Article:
It’s easy to think highly sensitive people are cut from the same cloth. To think they’re all the same because they share common characteristics of high sensitivity. And to think one solution or resource for HSPs will be suitable for all HSPs.
But this couldn’t be more wrong.
Just as there are different types of people in this world, there are different types of highly sensitive people in this not-so-sensitive world. And in this post, we’ll be sharing 3 of these types.
These are the ones we’ve confirmed through research and who Dr. Elaine N. Aron mentions in this video.
3 Types of Highly Sensitive People
1. The Extroverts
There’s a common misconception that all HSPs are inhibited, shy, introverted, and reserved. And while this might be true for some highly sensitive people, it isn’t true for all.
In fact, in her research for The Highly Sensitive Person book, Dr. Elaine N. Aron found 30% of highly sensitive people are extroverts.
That’s right! There’s a type of highly sensitive people who identify as extroverts.
And just for good measure, allow us to explain who an extrovert is, and also share a few characteristics of extroverts.
An extrovert is a person who thrives on social interaction. Someone who tends to be socially confident (something most HSPs aren’t), and very outgoing. This someone will have some or all of these characteristics:
- You thrive around people
- Social settings seem to be your jam
- You have lots of friends
- You love to talk out your problems
- You’re always taking risks
- You don’t need a lot of time alone
- Your schedule is quite flexible
If any of these traits feel relatable, you may be part of the 30% that are extroverted.
And Please Note:
While a typical extrovert may “not need a lot of time alone” and may “always take risks”, HSPs who are also extroverts differ in this.
Extroverted HSPs will require more time alone to recharge and regroup before their next social hang. And they’ll pose to examine and think of safety first before taking any risk.
2. The Introverts
On the opposite side of extroverts, there lie Introverts at 70%.
And as Healthline defines in this post, an introvert is someone who’s often thought of as quiet, reserved and thoughtful. Someone who doesn’t seek out special attention or social engagements, as such events lead them to be exhausted and drained. And this is where the confusion comes in.
Because Highly Sensitive People are often overwhelmed, exhausted, and drained by too much stimulation, they’ve often been confused for introverts. But being an HSP and being an introvert aren’t one and the same. They’re two personality traits that share some characteristics but aren’t the same.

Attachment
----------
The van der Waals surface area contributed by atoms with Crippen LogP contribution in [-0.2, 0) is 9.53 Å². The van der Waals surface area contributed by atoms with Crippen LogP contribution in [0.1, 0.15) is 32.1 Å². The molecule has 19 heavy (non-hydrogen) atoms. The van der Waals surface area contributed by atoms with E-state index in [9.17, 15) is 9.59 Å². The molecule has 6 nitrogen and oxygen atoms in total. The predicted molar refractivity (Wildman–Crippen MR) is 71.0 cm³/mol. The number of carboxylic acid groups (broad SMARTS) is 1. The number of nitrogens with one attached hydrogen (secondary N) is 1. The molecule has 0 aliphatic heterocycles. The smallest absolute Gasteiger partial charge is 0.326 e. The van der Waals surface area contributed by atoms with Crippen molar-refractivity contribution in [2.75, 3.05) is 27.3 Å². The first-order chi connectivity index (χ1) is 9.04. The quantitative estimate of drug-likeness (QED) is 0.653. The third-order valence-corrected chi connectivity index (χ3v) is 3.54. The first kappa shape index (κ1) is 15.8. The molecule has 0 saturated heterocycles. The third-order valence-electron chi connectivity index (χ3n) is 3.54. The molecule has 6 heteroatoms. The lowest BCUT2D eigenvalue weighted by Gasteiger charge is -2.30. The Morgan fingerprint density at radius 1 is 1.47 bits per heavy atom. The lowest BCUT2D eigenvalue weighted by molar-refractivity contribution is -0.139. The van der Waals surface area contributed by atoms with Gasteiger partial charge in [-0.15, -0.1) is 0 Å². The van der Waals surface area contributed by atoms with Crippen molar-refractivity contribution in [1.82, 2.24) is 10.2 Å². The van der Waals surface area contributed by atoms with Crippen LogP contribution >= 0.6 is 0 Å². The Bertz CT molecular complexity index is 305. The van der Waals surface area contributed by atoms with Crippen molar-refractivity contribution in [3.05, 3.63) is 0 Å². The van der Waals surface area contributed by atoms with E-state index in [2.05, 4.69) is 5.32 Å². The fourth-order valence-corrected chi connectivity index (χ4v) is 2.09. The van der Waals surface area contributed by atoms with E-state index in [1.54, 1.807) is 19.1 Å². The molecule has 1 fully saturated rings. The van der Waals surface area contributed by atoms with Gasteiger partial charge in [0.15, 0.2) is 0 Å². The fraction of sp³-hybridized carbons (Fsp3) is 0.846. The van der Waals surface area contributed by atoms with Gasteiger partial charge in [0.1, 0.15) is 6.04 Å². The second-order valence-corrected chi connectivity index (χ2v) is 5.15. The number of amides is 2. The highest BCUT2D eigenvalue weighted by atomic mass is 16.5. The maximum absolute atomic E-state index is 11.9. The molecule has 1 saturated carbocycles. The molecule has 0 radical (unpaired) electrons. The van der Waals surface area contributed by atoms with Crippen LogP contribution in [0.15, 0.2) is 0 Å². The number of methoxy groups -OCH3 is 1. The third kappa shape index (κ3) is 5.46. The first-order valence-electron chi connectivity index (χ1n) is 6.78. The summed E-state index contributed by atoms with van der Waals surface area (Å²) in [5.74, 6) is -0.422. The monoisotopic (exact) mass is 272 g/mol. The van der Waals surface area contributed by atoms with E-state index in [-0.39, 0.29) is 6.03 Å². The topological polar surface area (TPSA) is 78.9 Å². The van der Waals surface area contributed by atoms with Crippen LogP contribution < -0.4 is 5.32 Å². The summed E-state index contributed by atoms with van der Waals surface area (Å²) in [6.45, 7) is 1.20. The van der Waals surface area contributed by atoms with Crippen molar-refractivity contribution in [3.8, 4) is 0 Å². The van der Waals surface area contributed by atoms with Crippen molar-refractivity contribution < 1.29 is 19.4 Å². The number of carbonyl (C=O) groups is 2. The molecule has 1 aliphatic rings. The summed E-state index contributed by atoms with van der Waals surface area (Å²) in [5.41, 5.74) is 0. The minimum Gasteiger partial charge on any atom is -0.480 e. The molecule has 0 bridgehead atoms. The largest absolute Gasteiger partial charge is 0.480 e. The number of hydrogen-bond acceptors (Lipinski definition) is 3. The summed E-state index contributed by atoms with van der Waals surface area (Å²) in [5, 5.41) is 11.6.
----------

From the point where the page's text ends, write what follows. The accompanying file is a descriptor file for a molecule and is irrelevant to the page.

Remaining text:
That’s why you can be an introvert and not be an HSP. And you can be an HSP and not be an introvert.
So if you find you relate to some of the characteristics below, there’s a good chance that when it comes to types of highly sensitive people, you fall on the introverts’ side.
- Your own company is the best type of company
- You prefer to work alone
- You have few close friends
- Social interactions tend to drain and overwhelm you
- You’re often curious
- You prefer to write out your thoughts than speak them
- You feel things intensely
3. The High Sensation Seekers (HSS)
Away from the extroverts and introverts, we have high sensation seekers (HSS).
As the name suggests, this type of highly sensitive person is always seeking high sensation. They seek new and exciting experiences and are always on the frontline for novelty.
Knowing HSPs, and the common characteristics that define them, it may be hard to believe that one can be an HSP and an HSS. And many HSPs have wondered how they can feel so much and yet have a need to be out there exploring the world.
What they don’t know is, that they’re actually HSP/HSS – Highly Sensitive People who are also High Sensation Seekers.
HSP/HSSs have a strong desire for novelty and the “good stuff” in life, but are not willing to take high risks to get these. And since there’s plenty of novelty and pleasure to be found without taking risks, HSPs who are also HSSs tend to do just that–enjoy safe novelty and eagerly go after pleasures that are not dangerous.
So, yes, you can be a Highly Sensitive Person (HSP) who’s also a High Sensation Seeker (HSS). Simply referred to as HSP/HSS.
Signs you’re an HSP/HSS
- If you stay home for long, you get restless
- You don’t like waiting without something to do
- You rarely watch a movie more than once
- If it were safe, you’d take a drug that causes you to have a strange experience.
- You’d rather go to a new place you may not like than go back to a place you like.
- You get bored spending time with the same people
- You enjoy the unfamiliar
- Your friends say it’s hard to predict what you’ll do next.
- You avoid a daily routine.
- You love to explore new areas
If you find you relate to some (or all of) these characteristics, you might be an HSP/HSS. Take this free test to find out for sure!
In the End
Being that HSPs have other individual innate traits, there could be many other types to explore. So these three types of highly sensitive people aren’t the only types available.
However, these are the main ones currently identified by the present research.
So there’s a chance, that as an HSP, you’ll find you fall under one (or even two) of these types of highly sensitive people. Because as with all personality traits, there’s a spectrum you fall on.
And you can be a little bit of everything or fully one thing. It depends on you as an individual.
All in all, we hope this post helps you find an understanding of who you are as a highly sensitive person. And we hope you feel confident enough to share your type in the comments below.